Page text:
Six months ago my husband and I had a delightful five day visit to Quebec City, the charming French Canadian City far north of our home in Michigan. After enjoying a few days touring the walled city, meandering the town, eating in terrific restaurants and sailing on the St. Lawrence, we picked a day to do a drive out and away from town.
The Backyard of Quebec City
It was gorgeous. The sun was shining and the road open. One of those “life is good” days.
Our first stop was the waterfall, a must do for tourists to the area. Called Chute Montmorency, the waterfall is actually taller than Niagra Falls. Tour buses drop off hordes of people and the many cruise ships offer trips to this waterfall, sometimes including lunch or dinner with spectacular views.
We simply walked the path around to the point where we could feel the mist on our faces and see a rainbow. A lovely Sunday morning stroll.
A Pilgrimage to the patron saint of ship wrecked sailers
Next stop: the huge church—Basilique Sainte-Anne-de-Beaupre’— with steeples blazing in the sun. One wonders how such a big church got built so far from anything but it did and on a Sunday morning there wasn’t a parking spot nearby at all. Beautiful inside and out.
Built to honor Saint Anne, the patron saint of shipwrecked sailors, it is one of the oldest pilgrimage sites in the world, claims the guide book I read. The wall of crutches is a testament to its healing powers.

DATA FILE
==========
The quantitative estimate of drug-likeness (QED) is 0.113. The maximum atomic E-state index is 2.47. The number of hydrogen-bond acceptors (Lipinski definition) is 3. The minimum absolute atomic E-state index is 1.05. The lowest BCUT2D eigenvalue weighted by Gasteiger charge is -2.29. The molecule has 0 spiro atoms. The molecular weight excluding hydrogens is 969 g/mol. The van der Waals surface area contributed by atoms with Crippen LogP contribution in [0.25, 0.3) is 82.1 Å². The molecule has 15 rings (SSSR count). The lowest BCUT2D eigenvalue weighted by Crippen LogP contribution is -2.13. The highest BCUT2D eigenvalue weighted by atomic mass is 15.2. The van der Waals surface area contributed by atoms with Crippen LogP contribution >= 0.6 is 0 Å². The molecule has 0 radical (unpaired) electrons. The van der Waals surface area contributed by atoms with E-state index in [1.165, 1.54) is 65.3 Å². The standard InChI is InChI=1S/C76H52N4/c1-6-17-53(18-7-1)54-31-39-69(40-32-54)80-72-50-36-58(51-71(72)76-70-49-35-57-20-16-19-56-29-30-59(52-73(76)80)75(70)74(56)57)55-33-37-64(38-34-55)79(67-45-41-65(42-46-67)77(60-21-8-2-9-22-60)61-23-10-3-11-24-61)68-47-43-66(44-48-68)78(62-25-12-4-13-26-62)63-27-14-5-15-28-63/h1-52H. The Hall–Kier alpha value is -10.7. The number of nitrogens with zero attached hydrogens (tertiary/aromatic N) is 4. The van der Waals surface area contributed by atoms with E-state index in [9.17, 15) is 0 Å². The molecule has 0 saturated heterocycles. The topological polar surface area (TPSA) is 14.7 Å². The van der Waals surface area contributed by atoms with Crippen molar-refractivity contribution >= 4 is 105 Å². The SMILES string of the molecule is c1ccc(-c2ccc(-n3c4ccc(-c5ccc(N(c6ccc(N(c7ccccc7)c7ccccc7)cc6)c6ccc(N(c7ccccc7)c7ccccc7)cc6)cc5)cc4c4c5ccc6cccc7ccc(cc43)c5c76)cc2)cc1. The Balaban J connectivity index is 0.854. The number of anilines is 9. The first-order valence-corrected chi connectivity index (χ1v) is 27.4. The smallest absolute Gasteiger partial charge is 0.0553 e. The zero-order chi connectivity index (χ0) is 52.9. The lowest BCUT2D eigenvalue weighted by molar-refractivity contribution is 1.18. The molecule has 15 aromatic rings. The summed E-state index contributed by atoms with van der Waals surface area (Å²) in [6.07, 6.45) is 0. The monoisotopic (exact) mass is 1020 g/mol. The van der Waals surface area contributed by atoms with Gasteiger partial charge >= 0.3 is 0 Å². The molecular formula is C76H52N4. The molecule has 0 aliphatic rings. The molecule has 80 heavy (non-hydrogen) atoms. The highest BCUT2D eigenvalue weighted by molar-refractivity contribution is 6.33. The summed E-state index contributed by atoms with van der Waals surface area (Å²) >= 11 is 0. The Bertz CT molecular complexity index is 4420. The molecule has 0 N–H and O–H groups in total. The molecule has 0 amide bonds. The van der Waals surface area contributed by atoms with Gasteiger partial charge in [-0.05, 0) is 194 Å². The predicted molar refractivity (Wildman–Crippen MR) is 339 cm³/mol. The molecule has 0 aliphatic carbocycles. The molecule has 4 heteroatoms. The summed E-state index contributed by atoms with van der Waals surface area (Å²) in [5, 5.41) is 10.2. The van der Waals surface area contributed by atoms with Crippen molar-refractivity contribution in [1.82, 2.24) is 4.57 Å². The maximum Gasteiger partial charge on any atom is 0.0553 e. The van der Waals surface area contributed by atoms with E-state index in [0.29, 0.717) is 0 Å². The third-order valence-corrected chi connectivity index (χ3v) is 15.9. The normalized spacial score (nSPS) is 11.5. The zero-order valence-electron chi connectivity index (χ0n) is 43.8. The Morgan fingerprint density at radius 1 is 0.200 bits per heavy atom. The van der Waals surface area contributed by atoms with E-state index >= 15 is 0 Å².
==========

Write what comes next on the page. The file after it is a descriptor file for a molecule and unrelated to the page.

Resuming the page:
Nature’s Colors at their best
Color tour fans will like to know that the first weekend in October was “almost” peak for color. Seems early for those of us who live in the middle of Michigan where we think of peak colors as a little later in October but, lucky us, the drive was spectacular. I’d do it again.
Home of Cirque du Soleil
And then our destination: a darling little town called Baie-Saint-Paul. The concierge at our hotel ( Auberge Saint-Antoine) said we might enjoy the Art Fair. We sure did. Booths were set up to do everything from face painting to book selling. Feeling like we were the only native English speaking folks there, we meandered the town, enjoying the art, the fun booths and an outdoor lunch near the church.
While French is the primary language, the folks we encountered seemed very happy to try to communicate with us in English. Better yet, for my husband who loves to practice his French, they were patient with him while he worked to phrase his thoughts in their native language.
They were most encouraging. He thoroughly enjoyed that and I enjoyed the art and the people and the festive atmosphere. We were happy we picked that day to visit the town.
While we didn’t know it at the time, Baie-Saint-Paul was the birthplace of Cirque du Soleil. Nope, didn’t see any amusement parks or markers to indicate this. It was founded in the 1980s by a group of street performers.
Love Affair with Churches
The next day we had to head back to Montreal where we would catch a plane to make our way home. We had lots of time so instead of taking the highway between Quebec City and Montreal, we took the slow scenic road along the Saint Lawrence River through the many small villages. What struck me were the beautiful churches, a major one in each town.
Like in European villages, the dominant church in the center speaks to the power and role of the church in the community. My guess is that it is the same here. The silver exteriors and tall steeples against the perfect blue sky on a happy fall day made for great subject matter and resulted in lots of pleasant stops. Once we were treated to a carillon performance, extending our photo op stop while we enjoyed the music.